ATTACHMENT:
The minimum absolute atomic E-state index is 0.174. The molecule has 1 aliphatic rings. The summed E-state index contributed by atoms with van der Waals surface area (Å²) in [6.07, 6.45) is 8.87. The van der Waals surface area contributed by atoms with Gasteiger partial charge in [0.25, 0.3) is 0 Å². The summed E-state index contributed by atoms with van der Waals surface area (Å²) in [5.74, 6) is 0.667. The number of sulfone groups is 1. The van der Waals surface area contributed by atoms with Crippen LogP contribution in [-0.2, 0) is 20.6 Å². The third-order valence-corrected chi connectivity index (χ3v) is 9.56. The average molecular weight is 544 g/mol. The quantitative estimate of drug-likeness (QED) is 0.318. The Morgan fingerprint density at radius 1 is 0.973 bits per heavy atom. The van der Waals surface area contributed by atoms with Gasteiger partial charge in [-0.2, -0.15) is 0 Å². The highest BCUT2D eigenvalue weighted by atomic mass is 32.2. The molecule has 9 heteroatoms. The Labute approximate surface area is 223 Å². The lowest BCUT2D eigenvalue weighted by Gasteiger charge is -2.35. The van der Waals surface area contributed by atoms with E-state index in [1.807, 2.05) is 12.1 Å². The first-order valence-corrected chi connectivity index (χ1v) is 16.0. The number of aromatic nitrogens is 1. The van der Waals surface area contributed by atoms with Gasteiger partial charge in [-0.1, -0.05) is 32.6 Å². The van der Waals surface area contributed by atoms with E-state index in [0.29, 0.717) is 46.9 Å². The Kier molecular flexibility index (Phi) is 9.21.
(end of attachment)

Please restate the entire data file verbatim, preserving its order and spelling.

The minimum absolute atomic E-state index is 0.174. The molecule has 1 aliphatic rings. The summed E-state index contributed by atoms with van der Waals surface area (Å²) in [6.07, 6.45) is 8.87. The van der Waals surface area contributed by atoms with Gasteiger partial charge in [0.25, 0.3) is 0 Å². The summed E-state index contributed by atoms with van der Waals surface area (Å²) in [5.74, 6) is 0.667. The number of sulfone groups is 1. The van der Waals surface area contributed by atoms with Crippen LogP contribution in [-0.2, 0) is 20.6 Å². The third-order valence-corrected chi connectivity index (χ3v) is 9.56. The average molecular weight is 544 g/mol. The quantitative estimate of drug-likeness (QED) is 0.318. The Morgan fingerprint density at radius 1 is 0.973 bits per heavy atom. The van der Waals surface area contributed by atoms with Gasteiger partial charge in [-0.2, -0.15) is 0 Å². The highest BCUT2D eigenvalue weighted by atomic mass is 32.2. The molecule has 9 heteroatoms. The Labute approximate surface area is 223 Å². The lowest BCUT2D eigenvalue weighted by Gasteiger charge is -2.35. The van der Waals surface area contributed by atoms with E-state index in [1.807, 2.05) is 12.1 Å². The first-order valence-corrected chi connectivity index (χ1v) is 16.0. The number of aromatic nitrogens is 1. The van der Waals surface area contributed by atoms with Gasteiger partial charge in [-0.1, -0.05) is 32.6 Å². The van der Waals surface area contributed by atoms with E-state index in [0.29, 0.717) is 46.9 Å². The Kier molecular flexibility index (Phi) is 9.21.